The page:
Named after the eye-catching and widespread use of brass fittings utilized during this time for such accoutrements as radiators, brass head lamps, bulb horns, windshield frames, lights, the automotive Brass Era and the Edwardian car era were from 1910 until the 1930’s, (though the Brass Era does extend from the original commercial vehicles in the 1890s up until WWI). ‘Horseless carriage’ was another term for the 'Brass Era automobile'.
Cars and trucks built between 1890 and 1918 fell in the gap known as the Brass Car Era. This marked the start of automotive history when steam engines displayed fancy brass fittings and brass lanterns were an addition to the new ‘horseless carriage’. At the time, brass cars were generally built with carriage wood and forged steel and were fitted with steam engines or electric motors. The sale of the first commercial vehicles in the 1890’s heralded the Brass Car Era and lasted until the early 1900’s when mass production and gasoline engines started the Antique Car Era.
In the U.K. the Brass/Edwardian era is divided into two periods, pre-1905 the vehicles were dubbed veteran cars, while from 1905 through 1918 the vehicles were dubbed Edwardian cars. In the U.K. the Edwardian period was from 1901 through 1910 during the reign of King Edward VII. An example of a Brass Era car for the mass market was the early Ford Model T produced from 1908 through 1927. The Model T was the most widely produced and available vehicle of the era and utilized a planetary transmission and had a pedal-based control system. Other popular Brass Era cars were the 1910 Mercer Raceabout, which was regarded as one of the original sports cars, and the 1910 Bugatti Type 13, which was a notable racing and touring model with very advanced engineering and design.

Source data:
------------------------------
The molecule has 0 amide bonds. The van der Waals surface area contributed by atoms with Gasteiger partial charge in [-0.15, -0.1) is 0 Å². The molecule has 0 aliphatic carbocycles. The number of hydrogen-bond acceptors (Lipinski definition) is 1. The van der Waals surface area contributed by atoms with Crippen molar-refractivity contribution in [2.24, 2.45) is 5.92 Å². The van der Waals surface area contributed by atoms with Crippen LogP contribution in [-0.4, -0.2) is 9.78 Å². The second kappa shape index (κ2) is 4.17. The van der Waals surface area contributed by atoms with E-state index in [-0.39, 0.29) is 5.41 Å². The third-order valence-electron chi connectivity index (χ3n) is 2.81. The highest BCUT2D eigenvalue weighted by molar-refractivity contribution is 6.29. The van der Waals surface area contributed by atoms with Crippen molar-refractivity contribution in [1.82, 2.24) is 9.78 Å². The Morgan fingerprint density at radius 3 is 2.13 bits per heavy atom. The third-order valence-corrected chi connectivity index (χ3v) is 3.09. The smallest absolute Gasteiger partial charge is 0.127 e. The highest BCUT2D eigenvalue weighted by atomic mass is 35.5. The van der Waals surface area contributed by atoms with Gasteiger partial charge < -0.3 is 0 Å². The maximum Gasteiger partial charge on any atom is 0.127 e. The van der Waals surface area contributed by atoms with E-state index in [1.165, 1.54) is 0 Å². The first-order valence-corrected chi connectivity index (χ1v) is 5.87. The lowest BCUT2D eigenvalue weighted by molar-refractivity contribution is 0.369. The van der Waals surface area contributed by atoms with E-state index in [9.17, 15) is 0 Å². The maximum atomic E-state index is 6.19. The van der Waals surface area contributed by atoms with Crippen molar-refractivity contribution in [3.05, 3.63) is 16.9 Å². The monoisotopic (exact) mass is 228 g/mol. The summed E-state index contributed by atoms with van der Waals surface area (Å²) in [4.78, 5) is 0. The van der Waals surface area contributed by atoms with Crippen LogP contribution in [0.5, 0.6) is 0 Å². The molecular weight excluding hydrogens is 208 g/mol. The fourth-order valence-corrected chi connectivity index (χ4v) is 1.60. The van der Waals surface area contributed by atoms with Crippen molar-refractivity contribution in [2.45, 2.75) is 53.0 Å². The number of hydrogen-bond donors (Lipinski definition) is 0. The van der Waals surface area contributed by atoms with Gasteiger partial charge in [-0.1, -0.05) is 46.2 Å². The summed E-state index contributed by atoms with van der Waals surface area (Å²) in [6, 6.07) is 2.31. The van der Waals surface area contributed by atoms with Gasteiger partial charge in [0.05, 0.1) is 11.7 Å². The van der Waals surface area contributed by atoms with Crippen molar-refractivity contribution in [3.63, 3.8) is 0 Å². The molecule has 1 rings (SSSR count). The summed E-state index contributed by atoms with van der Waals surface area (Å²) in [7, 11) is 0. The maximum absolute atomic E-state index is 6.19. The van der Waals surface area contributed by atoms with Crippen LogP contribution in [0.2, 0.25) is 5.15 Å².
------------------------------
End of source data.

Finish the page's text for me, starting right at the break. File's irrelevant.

1905 was a pretty significant year in the automobile industry as it marked the point when the majority of sales shifted from just the aficionado or enthusiast to the average user. During the fifteen years that encompass the Brass or Edwardian years, a variety of developmental designs and alternate power systems that could be utilized. It wasn’t until Panhard et Levassor's Système Panhard was licensed and adopted, though the modern touring car had been invented earlier, that the standardized automobiles were created. This front-engined system featured rear-wheel drive internal combustion vehicles with a sliding gear transmission.
At this time in automobile history, traditional coach-style vehicles were neglected and replaced with tonneaus and other less-expensive touring bodies. A huge number of small manufacturers were all competing during this era to gain the world’s attention. In 1903 Robert Bosch introduced electric ignition, the Arrol-Johnston Company of Scotland introduced four-wheel brakes in 1909. Other key developments included independent suspension, transmissions and throttle controls and much more. A variety of cruising speeds were available, though vehicles generally still had modest speed settings instead of infinitely variable system familiar in cars of later eras. The high-wheel motor buggy was in use from 1907 through 1912 and it resembled the horse buggy of pre-1900.